[Interview] Understanding IT security in manufacturing

2021_Metron_image_itw_EN


Manufacturers have understood the benefits of using data: collection, analysis and transformation into actions, particularly optimization. But what about security issues? What should you check with your digital solution provider?

 

We spoke with Mickael Labit, Chief Technical Officer at METRON since 2017. He explains the stakes of industrial IT security and the solutions to protect yourself.

 


How can you understand the challenges of data security when implementing a digital solution?


The first obstacle in implementing a digital solution is the apprehension of manufacturers regarding
security issues (data loss, confidentiality, etc.). Developments have been so rapid that in some fields it is difficult to insource know-how.

If they want to be more competitive and take advantage of the digital transformation of their industries , manufacturers must open up to the outside world: they outsource and use third-party solutions without having direct control over security. In this context, IT security is no longer purely an in-house matter. It is a shared responsibility between the company’s departments and the various service providers involved.

The major challenge is selecting a trusted supplier, but also being aware of the risks associated with a solution. Just because a tool is well known does not mean it is the most secure! It is therefore essential to find out about the risks in order to make the right decisions.

Once the right digital solution is installed, it is important that you keep these risks in mind and maintain transparent communication with your supplier.

 

What points should you bear in mind? And how can you guarantee the security of a digital solution to reassure a manufacturer?


The sensitivity of the data is the first thing to integrate. When setting up an EMS (Energy Management System), we must constantly ensure the
integrity, confidentiality and availability of the data used.

Sensitive data includes machine parameters or production data from sensors. This data can reveal trade secrets, company margins and other competitive advantages. It is therefore crucial that they are protected.

To do this, any good digital solution provider must:

  • secure the transfer of incoming data (from the manufacturer’s sites) and outgoing data (sent by the client) through the implementation of protocols;
  • manage data processing, i.e. calculations, data aggregation and the creation of KPIs;
  • develop the front-end applications and ensure the stability of the solution;
  • maintain the infrastructure base in a DevOps approach, with the deployment of OVH, Amazon or other hosting providers’ cloud-based services;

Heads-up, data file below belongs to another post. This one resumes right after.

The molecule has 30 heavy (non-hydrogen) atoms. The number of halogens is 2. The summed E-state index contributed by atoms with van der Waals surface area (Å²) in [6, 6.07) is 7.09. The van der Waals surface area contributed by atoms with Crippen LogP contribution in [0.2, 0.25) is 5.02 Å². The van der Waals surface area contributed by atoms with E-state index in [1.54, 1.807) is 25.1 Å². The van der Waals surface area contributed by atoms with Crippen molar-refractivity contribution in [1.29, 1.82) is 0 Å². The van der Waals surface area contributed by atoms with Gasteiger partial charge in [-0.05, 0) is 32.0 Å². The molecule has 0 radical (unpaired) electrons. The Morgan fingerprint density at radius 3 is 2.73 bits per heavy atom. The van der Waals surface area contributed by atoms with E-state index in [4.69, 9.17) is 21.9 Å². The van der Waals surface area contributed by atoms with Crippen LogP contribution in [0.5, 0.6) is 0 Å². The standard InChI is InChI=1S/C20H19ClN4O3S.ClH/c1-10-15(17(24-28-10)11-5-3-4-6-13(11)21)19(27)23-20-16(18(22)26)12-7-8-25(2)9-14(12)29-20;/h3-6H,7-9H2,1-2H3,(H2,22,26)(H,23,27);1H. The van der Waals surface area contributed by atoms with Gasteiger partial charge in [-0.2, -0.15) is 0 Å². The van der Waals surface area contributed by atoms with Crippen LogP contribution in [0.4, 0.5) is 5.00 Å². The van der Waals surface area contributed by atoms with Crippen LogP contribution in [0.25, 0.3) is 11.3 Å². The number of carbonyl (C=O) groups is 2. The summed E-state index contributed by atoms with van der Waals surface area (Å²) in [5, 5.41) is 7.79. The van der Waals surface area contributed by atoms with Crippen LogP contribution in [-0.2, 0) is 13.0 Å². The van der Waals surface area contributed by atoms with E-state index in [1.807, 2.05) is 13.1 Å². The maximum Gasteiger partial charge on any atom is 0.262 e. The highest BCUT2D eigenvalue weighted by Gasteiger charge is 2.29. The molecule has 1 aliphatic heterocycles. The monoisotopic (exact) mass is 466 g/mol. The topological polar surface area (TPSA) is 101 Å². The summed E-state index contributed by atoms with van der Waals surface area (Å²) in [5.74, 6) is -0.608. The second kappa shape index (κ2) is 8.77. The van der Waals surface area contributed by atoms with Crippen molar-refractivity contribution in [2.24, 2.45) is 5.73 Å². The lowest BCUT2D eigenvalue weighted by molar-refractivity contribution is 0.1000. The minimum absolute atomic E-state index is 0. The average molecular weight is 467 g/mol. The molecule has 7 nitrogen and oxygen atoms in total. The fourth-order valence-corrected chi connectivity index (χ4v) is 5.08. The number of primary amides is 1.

• constantly innovate to improve the performance and the robustness of the solution – in METRON’s case with regard to Data Science (statistical expertise and modeling for energy purposes), R&D (to remove mathematical and scientific barriers) – or to respond to new business issues and integrate specific machines.

The security of the system depends on these different points.

Audits performed by external companies can also be commissioned by the service provider to ensure the absence of flaws in its solution and to certify the reliability of the results. When answering technical questionnaires as a manufacturing client, do not hesitate to ask for the results of these audits.

 

What are the market trends and developments in this area?


The shift from
on-premise to cloud is the major trend.

Having on-premise software deployed locally behind a firewall allows an organization’s security measures to be respected and promotes control of the data by the organization. But it also comes with a risk: the lack of flexibility. Indeed, any change in the system requires the intervention and involvement of resources on the client side.

It’s not just the loss of data that you need to consider: the integrity and availability of the data are key elements.

Regardless of the supplier chosen (Azure, Google, Amazon, etc.), the services provided by cloud technology are beneficial.

At group level, the cloud makes it possible to centralize and compare energy data from several separate, and potentially isolated, plants to improve performance and save energy.

However, a digital solution provider should not minimize the risks involved. It is their responsibility to make them known, to discuss them with their clients, to make them aware of IT security and to show them the best practices to adopt. External evaluations, such as security audits, also allow them to be identified as a trusted intermediary.

Understanding the client’s problems, finding convincing solutions and initiating a continuous improvement process is the role of the service provider!

Finally, a service provider should clearly explain the content of its service, so that you can measure the risks associated with the solution and weigh them against the opportunities offered. The integrity, confidentiality and availability of the data used depend on this collaboration, which must be based on transparency and trust!

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